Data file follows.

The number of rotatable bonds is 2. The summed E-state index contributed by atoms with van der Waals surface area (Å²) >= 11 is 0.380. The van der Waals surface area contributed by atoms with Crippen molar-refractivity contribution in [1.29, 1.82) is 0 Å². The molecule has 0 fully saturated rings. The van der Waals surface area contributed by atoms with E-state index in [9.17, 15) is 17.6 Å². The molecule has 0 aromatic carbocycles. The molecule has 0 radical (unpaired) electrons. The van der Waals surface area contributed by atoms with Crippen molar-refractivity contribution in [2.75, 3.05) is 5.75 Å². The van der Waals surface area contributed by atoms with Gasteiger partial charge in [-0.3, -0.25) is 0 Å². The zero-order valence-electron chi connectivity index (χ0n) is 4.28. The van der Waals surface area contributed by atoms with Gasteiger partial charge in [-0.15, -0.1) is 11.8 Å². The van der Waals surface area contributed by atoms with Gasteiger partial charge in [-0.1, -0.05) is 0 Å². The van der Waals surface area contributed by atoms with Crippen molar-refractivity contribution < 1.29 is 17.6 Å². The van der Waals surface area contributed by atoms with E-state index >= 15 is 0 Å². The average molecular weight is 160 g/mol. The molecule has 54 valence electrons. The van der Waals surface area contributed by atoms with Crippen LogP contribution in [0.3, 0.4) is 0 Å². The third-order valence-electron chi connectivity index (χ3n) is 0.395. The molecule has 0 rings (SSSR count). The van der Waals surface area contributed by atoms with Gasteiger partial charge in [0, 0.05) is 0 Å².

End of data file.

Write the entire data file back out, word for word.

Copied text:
The number of rotatable bonds is 2. The summed E-state index contributed by atoms with van der Waals surface area (Å²) >= 11 is 0.380. The van der Waals surface area contributed by atoms with Crippen molar-refractivity contribution in [1.29, 1.82) is 0 Å². The molecule has 0 fully saturated rings. The van der Waals surface area contributed by atoms with E-state index in [9.17, 15) is 17.6 Å². The molecule has 0 aromatic carbocycles. The molecule has 0 radical (unpaired) electrons. The van der Waals surface area contributed by atoms with Crippen molar-refractivity contribution in [2.75, 3.05) is 5.75 Å². The van der Waals surface area contributed by atoms with Gasteiger partial charge in [-0.3, -0.25) is 0 Å². The zero-order valence-electron chi connectivity index (χ0n) is 4.28. The van der Waals surface area contributed by atoms with Gasteiger partial charge in [-0.15, -0.1) is 11.8 Å². The van der Waals surface area contributed by atoms with Gasteiger partial charge in [-0.1, -0.05) is 0 Å². The van der Waals surface area contributed by atoms with Crippen molar-refractivity contribution < 1.29 is 17.6 Å². The van der Waals surface area contributed by atoms with E-state index >= 15 is 0 Å². The average molecular weight is 160 g/mol. The molecule has 54 valence electrons. The van der Waals surface area contributed by atoms with Crippen LogP contribution in [0.3, 0.4) is 0 Å². The third-order valence-electron chi connectivity index (χ3n) is 0.395. The molecule has 0 rings (SSSR count). The van der Waals surface area contributed by atoms with Gasteiger partial charge in [0, 0.05) is 0 Å².